As is evident from the coverage of Iraq in the mainstream media, such pronouncements were more than a little premature: the Vietnam syndrome is still alive and well. But equally apparent is that the reporters and editors to whom it is a veritable religion understand very clearly that success in Iraq could deal the Vietnam syndrome a mortal blow. Little wonder, then, that they have so resolutely tried to ignore any and all signs of progress--or, when that becomes impossible, to dismiss them as so much "shit."

This, however, is at least a kind of tribute to our progress, if a perverse one. The same cannot be said of the opponents of the Bush Doctrine in the universities and think tanks, who are unwilling even to acknowledge that more and better things are happening in Iraq and the broader Middle East than are dreamed of in their philosophy.

Take Zbigniew Brzezinski, who left the academy to serve as Jimmy Carter's national security adviser and is now a professor again. In a recently published piece entitled "American Debacle," Mr. Brzezinski began by accusing George W. Bush of "suicidal statecraft," went on to pronounce the intervention in Iraq (along with everything else this president has done) a total disaster, and ended by urging that we withdraw from that country "perhaps even as early as next year." Unlike the late Sen. George Aiken of Vermont, who once proposed that we declare victory in Vietnam and then get out, Mr. Brzezinski wants to declare defeat in Iraq and then get out. This, he mysteriously assures us, will help restore "the legitimacy of America's global role."

Now I have to admit that I find it a little rich that George W. Bush should be accused of "suicidal statecraft" by, of all people, the man who in the late 1970s helped shape a foreign policy that emboldened the Iranians to seize and hold American hostages while his boss in the Oval Office stood impotently by for almost six months before finally authorizing a rescue operation so inept that it only compounded our national humiliation.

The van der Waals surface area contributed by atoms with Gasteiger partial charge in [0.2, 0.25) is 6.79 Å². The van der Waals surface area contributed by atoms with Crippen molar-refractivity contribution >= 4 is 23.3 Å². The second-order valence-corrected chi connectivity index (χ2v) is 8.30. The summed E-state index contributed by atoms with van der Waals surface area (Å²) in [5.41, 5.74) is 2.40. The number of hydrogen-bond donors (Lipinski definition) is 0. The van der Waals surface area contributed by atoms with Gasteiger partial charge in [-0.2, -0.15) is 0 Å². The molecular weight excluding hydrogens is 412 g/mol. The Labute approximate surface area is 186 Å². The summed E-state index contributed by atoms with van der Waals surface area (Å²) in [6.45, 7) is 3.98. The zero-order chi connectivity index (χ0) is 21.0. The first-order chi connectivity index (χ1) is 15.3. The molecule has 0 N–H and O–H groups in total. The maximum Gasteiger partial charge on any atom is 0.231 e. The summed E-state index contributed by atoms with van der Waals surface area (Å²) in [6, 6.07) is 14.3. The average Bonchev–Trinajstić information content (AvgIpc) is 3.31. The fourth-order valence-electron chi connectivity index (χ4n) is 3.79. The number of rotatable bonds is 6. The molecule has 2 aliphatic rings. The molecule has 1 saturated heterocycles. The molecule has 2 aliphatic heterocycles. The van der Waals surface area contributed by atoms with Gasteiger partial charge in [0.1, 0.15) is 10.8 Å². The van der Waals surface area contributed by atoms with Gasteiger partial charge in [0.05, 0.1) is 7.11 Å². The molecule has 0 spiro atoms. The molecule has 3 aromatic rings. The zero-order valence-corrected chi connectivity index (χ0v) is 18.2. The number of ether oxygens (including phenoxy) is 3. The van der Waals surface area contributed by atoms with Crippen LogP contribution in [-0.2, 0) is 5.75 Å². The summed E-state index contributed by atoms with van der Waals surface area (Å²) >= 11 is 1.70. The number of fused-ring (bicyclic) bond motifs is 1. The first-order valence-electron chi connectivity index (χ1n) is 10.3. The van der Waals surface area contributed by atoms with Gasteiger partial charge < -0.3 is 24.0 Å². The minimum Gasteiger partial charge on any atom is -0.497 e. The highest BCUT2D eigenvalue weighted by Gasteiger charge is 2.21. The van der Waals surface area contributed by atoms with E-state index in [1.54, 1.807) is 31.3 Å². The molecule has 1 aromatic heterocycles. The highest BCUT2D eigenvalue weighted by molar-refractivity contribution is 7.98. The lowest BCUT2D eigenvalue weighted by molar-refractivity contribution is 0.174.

And where was Mr. Brzezinski--famed at the time for his anticommunism--when the President he served congratulated us on having overcome our "inordinate fear of communism"? Where was Mr. Brzezinski--known far and wide for his hard-line determination to resist Soviet expansionism--when Cyrus Vance, the then secretary of state, declared that the Soviet Union and the United States had "similar dreams and aspirations," and when Mr. Carter himself complacently informed us that containment was no longer necessary? And how was it that, despite daily meetings with Mr. Brzezinski, Mr. Carter remained so blind to the nature of the Soviet regime that the invasion of Afghanistan, as he himself would admit, taught him more in a week about the nature of that regime than he had managed to learn in an entire lifetime? Had the cat gotten Mr. Brzezinski's tongue in the three years leading up to that invasion--the same tongue he now wags with such confidence at George W. Bush?

But even if Mr. Brzezinski's record over the past 30 years did not disqualify him from dispensing advice on how to conduct American foreign policy, this diatribe against Mr. Bush would by itself be enough. For here he looks over the Middle East, and what does he see? He sees the United States being "stamped as the imperialistic successor to Britain and as a partner of Israel in the military repression of the Arabs." This may not be fair, he covers himself by adding; but not a single word does he say to indicate that the British created the very despotisms the United States is now trying to replace with democratic regimes, or that George W. Bush is the first American president to have come out openly for a Palestinian state.